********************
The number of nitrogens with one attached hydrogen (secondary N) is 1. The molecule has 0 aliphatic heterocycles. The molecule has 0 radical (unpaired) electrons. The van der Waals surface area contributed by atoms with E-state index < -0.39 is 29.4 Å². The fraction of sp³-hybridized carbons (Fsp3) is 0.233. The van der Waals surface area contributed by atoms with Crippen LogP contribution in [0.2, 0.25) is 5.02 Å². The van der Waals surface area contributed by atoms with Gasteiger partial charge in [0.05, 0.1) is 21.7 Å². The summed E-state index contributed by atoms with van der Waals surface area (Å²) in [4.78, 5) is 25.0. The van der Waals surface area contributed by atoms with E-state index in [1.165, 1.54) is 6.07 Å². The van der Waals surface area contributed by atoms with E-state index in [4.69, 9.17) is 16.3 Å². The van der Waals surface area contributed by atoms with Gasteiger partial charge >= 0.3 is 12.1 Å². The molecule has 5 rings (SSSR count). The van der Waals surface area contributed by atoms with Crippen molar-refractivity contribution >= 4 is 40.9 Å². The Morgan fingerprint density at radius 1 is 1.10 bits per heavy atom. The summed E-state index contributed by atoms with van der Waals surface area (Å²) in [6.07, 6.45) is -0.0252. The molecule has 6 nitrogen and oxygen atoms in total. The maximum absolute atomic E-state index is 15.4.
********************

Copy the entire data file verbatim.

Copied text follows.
The number of nitrogens with one attached hydrogen (secondary N) is 1. The molecule has 0 aliphatic heterocycles. The molecule has 0 radical (unpaired) electrons. The van der Waals surface area contributed by atoms with E-state index < -0.39 is 29.4 Å². The fraction of sp³-hybridized carbons (Fsp3) is 0.233. The van der Waals surface area contributed by atoms with Crippen LogP contribution in [0.2, 0.25) is 5.02 Å². The van der Waals surface area contributed by atoms with Gasteiger partial charge in [0.05, 0.1) is 21.7 Å². The summed E-state index contributed by atoms with van der Waals surface area (Å²) in [4.78, 5) is 25.0. The van der Waals surface area contributed by atoms with E-state index in [1.165, 1.54) is 6.07 Å². The van der Waals surface area contributed by atoms with E-state index in [4.69, 9.17) is 16.3 Å². The van der Waals surface area contributed by atoms with Gasteiger partial charge >= 0.3 is 12.1 Å². The molecule has 5 rings (SSSR count). The van der Waals surface area contributed by atoms with Crippen molar-refractivity contribution >= 4 is 40.9 Å². The Morgan fingerprint density at radius 1 is 1.10 bits per heavy atom. The summed E-state index contributed by atoms with van der Waals surface area (Å²) in [6.07, 6.45) is -0.0252. The molecule has 6 nitrogen and oxygen atoms in total. The maximum absolute atomic E-state index is 15.4.